Did I Kill Marc Andreessen's Twitter?

By Eve Peyser on at

Marc Andreessen — billionaire Netscape founder, famed venture capitalist — will forever be a Twitter legend, even though he took a leave of absence from the troubled social network late Saturday night. Never afraid to shy away from controversy, Andreessen shared his very Silicon Valley views freely on Twitter, commenting on topics ranging from how good the poor have it to the evils of anti-colonialism.

The tech and tech-adjacent community would frequently joke about getting that sweet Andreessen block — a rite of passage for any young upstart who gets off on challenging the powers that be online. Twitter, the most democratic of social networks, is the perfect platform for trolling, so committed to free speech that the company’s been having a little abuse problem as of late.

So when the tech giant deleted all his tweets yesterday and said a temporary goodbye to the struggling platform, a question arose: Who killed @pmarca?

1. Me

Andreessen started following me early this year, and did so up until approximately 3:01PM EDT on September 24. (To give you a sense of the timeline, he announced his Twitter break on the same day at 11:43PM EDT.)

I was always confused by Andreessen following me. The tech billionaire was the most delicious of my hate follows — always a punch-up, still willing to engage — and I expected to get blocked when we beefed about whether Uber should treat its drivers like employees. (I think it should!) When I told him I think the one per cent of Silicon Valley might be inherently out of touch with the rest of us, I thought I might get at least unfollowed, but Andreessen remained faithful.

But something broke in Andreessen when I went for him on Saturday, triggering something bigger. Here’s how it went down:

Andreessen bumped on this old tweet of his Saturday morning:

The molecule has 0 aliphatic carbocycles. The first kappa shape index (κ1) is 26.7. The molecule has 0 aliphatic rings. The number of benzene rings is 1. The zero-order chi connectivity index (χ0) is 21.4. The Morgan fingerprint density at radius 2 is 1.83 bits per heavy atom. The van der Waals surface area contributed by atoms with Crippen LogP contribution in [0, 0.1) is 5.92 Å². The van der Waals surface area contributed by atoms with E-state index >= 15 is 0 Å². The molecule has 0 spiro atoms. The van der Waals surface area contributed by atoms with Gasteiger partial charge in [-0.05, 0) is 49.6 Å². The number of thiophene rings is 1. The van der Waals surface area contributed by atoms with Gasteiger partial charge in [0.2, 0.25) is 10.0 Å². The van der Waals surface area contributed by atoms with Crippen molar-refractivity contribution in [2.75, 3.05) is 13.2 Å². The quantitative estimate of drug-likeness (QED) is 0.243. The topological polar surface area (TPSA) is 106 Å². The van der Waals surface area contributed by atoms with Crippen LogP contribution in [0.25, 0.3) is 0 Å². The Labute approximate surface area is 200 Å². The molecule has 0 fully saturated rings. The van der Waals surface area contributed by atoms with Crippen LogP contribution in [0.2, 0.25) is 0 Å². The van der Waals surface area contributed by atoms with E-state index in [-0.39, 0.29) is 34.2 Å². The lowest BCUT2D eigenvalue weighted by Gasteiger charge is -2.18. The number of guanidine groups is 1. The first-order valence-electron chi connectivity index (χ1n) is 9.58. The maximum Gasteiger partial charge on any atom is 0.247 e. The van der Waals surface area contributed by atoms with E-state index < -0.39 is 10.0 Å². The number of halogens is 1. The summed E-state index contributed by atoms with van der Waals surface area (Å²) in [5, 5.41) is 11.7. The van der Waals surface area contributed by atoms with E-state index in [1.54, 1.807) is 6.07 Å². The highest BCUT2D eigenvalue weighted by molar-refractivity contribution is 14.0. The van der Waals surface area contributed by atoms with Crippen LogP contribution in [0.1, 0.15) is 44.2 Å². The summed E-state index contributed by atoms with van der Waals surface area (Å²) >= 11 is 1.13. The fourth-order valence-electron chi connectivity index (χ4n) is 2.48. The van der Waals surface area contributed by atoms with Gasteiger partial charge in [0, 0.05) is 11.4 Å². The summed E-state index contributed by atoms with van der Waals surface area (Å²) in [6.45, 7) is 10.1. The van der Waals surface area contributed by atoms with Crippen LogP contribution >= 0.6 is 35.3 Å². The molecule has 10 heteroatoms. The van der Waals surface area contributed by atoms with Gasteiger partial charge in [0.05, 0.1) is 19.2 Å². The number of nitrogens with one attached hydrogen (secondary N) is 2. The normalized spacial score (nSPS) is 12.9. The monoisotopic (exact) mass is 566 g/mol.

Did I Kill Marc Andreessen's Twitter?

I spat out this (not so) spicy take.

It wasn’t a particularly well-thought-out own, but I thought Andreessen’s claim that capitalism somehow combats war and religion (it doesn’t) was so patently absurd, I didn’t need to get into the particulars.

Shortly after, I got blocked.

Then, he vanished.

2. The term “neoliberalism”

Curiously enough, when Andreessen deleted all his posts, a single retweet remained.

Did I Kill Marc Andreessen's Twitter?Screenshot via TechCrunch

While @poundstoremike suspects this was an error — “he rt’d this a while ago, I think, but I was deactivated so maybe it fucked up” — in a broad sense, the tweet, which effectively called out Andreessen’s bullshit neoliberal worldview, could have killed his Twitter.

Andreessen and his sidekick/colleague Benedict Evans have a penchant for tweeting about their disdain for being called neoliberals, a term commonly used to describe their politics.

If you’re like ol’ Benny over here and not sure what neoliberalism means, like any political ideology, it can’t be summed up in a mere sentence, but here’s a decent definition from The Guardian:

Neoliberalism sees competition as the defining characteristic of human relations. It redefines citizens as consumers, whose democratic choices are best exercised by buying and selling, a process that rewards merit and punishes inefficiency. It maintains that “the market” delivers benefits that could never be achieved by planning.

Perhaps Andreessen said goodbye to all that because he could no longer handle seeing criticism of his neoliberal views.

3. A yearning for a safe space

Back in the olden days, people could handle taking shit. Now they can’t and need safe spaces. Perhaps Andreessen’s “Twitter break” was prompted by his desire to feel safe online. Leslie Jones briefly quit the network for a similar reason, although she might have a little bit of a stronger case.

4. Facebook

Feels plausible:

5. Twitter itself

Twitter is having a really hard time right now, and might soon be sold. Last week, CNBC reported rumours that both Google and Salesforce were interested in buying Twitter. Other tech blogs speculate that Andreessen’s “Twitter break” has to do with A16Z’s role in potentially acquiring the company. Ultimately, this is Twitter’s fault. The company should’ve done better. Then it could have remained independent, and maybe my darling Andrees would still be coming at us with the hot takes.

6. No, it was probably me

The timeline makes sense. I was probably the straw that broke the camel’s back. Even though his takes were never not bad, Andreessen’s tweets provided me with a perverted sense of pleasure. For that, I am grateful. Please return my darling egg. The twisted folks of Twitter mourn your absence. We might not be sorry, but we still want you back.